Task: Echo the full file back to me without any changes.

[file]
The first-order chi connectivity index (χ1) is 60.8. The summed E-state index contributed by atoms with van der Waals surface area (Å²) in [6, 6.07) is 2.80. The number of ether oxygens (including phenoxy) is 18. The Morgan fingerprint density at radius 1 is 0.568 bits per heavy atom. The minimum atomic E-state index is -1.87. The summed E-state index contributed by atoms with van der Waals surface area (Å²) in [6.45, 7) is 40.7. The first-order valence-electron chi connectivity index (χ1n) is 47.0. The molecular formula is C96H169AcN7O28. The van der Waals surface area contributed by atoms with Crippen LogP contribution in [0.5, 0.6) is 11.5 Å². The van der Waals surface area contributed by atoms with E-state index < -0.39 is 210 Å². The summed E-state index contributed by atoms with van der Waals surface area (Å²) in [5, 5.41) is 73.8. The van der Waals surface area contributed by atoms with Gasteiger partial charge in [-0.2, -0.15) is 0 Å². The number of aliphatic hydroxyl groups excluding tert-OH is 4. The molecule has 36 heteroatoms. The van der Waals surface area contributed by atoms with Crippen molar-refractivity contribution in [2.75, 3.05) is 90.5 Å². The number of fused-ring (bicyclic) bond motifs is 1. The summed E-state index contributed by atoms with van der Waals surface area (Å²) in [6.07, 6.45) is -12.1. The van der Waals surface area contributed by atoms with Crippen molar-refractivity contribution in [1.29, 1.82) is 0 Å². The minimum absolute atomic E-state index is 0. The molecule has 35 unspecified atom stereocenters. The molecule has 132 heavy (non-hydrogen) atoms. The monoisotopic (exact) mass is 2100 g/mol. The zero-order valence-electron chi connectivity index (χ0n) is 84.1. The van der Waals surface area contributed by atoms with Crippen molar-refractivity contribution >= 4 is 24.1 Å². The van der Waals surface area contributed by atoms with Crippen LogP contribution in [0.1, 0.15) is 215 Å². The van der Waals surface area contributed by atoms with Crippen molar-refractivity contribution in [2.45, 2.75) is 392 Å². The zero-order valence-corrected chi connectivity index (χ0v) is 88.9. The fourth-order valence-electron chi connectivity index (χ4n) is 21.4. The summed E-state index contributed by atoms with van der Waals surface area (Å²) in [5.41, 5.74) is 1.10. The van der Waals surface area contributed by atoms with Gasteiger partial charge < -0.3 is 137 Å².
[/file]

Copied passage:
The first-order chi connectivity index (χ1) is 60.8. The summed E-state index contributed by atoms with van der Waals surface area (Å²) in [6, 6.07) is 2.80. The number of ether oxygens (including phenoxy) is 18. The Morgan fingerprint density at radius 1 is 0.568 bits per heavy atom. The minimum atomic E-state index is -1.87. The summed E-state index contributed by atoms with van der Waals surface area (Å²) in [6.45, 7) is 40.7. The first-order valence-electron chi connectivity index (χ1n) is 47.0. The molecular formula is C96H169AcN7O28. The van der Waals surface area contributed by atoms with Crippen LogP contribution in [0.5, 0.6) is 11.5 Å². The van der Waals surface area contributed by atoms with E-state index < -0.39 is 210 Å². The summed E-state index contributed by atoms with van der Waals surface area (Å²) in [5, 5.41) is 73.8. The van der Waals surface area contributed by atoms with Gasteiger partial charge in [-0.2, -0.15) is 0 Å². The number of aliphatic hydroxyl groups excluding tert-OH is 4. The molecule has 36 heteroatoms. The van der Waals surface area contributed by atoms with Crippen molar-refractivity contribution in [2.75, 3.05) is 90.5 Å². The number of fused-ring (bicyclic) bond motifs is 1. The summed E-state index contributed by atoms with van der Waals surface area (Å²) in [6.07, 6.45) is -12.1. The van der Waals surface area contributed by atoms with Crippen molar-refractivity contribution in [1.29, 1.82) is 0 Å². The minimum absolute atomic E-state index is 0. The molecule has 35 unspecified atom stereocenters. The molecule has 132 heavy (non-hydrogen) atoms. The monoisotopic (exact) mass is 2100 g/mol. The zero-order valence-electron chi connectivity index (χ0n) is 84.1. The van der Waals surface area contributed by atoms with Crippen molar-refractivity contribution >= 4 is 24.1 Å². The van der Waals surface area contributed by atoms with Crippen LogP contribution in [0.1, 0.15) is 215 Å². The van der Waals surface area contributed by atoms with Crippen molar-refractivity contribution in [2.45, 2.75) is 392 Å². The zero-order valence-corrected chi connectivity index (χ0v) is 88.9. The fourth-order valence-electron chi connectivity index (χ4n) is 21.4. The summed E-state index contributed by atoms with van der Waals surface area (Å²) in [5.41, 5.74) is 1.10. The van der Waals surface area contributed by atoms with Gasteiger partial charge < -0.3 is 137 Å².